Transport Matters

This morning I read about a terrible situation that several people with disabilities find themselves in, all of whom drive heavily modified Skoda Yetis:  Due to potential safety issues, 8 warrants of fitness were revoked in December by the New Zealand Transport Agency (NZTA), after the cars were deemed to be noncompliant and therefore, not roadworthy. The Skoda Yetis were each bought for $85, 000NZ, so every individual car and modification process has been a huge investment for owners and/or funding agencies.

These car owners are in virtually the same position as lawbreakers who have had their licenses suspended. Their independence has been stripped from them and they are completely reliant on others to transport them from place to place. The only difference is the modified Skoda Yeti owners have been given a one off subsidy of $5000 for transport costs until the matter has been resolved. It feels to me like these car owners are being treated like this is their fault. Of course it isn’t; the cars were certified roadworthy before the purchase of their vehicles and now, after purchase, this status has been revoked. This is just not good enough. If this was happening to able-bodied people, there would be a public outcry.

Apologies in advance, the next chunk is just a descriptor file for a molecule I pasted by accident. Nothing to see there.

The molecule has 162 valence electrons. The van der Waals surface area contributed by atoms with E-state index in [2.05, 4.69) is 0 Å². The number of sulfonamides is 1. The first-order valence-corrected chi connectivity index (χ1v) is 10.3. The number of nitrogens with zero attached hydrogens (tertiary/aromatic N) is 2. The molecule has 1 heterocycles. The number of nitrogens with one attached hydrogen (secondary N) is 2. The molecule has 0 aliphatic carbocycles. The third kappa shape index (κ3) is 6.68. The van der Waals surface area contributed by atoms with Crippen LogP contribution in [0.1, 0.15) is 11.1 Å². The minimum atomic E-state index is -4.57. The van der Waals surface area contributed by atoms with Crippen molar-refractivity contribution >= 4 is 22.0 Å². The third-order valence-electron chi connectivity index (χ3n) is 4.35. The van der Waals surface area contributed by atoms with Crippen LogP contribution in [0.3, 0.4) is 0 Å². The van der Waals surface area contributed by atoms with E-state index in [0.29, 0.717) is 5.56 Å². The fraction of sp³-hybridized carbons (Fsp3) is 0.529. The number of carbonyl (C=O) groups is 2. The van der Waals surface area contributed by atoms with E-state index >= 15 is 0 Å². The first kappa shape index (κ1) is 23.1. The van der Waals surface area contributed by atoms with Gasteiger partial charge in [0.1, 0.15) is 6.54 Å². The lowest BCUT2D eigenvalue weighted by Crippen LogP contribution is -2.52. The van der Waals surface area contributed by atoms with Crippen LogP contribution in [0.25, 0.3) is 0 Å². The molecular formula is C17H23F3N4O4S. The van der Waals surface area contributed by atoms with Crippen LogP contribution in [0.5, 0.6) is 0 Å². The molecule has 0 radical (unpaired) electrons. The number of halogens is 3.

Has anybody from the parties involved in this sorry mess, apart from the car owners themselves, ever tried to take public transport in a manual or electric wheelchair?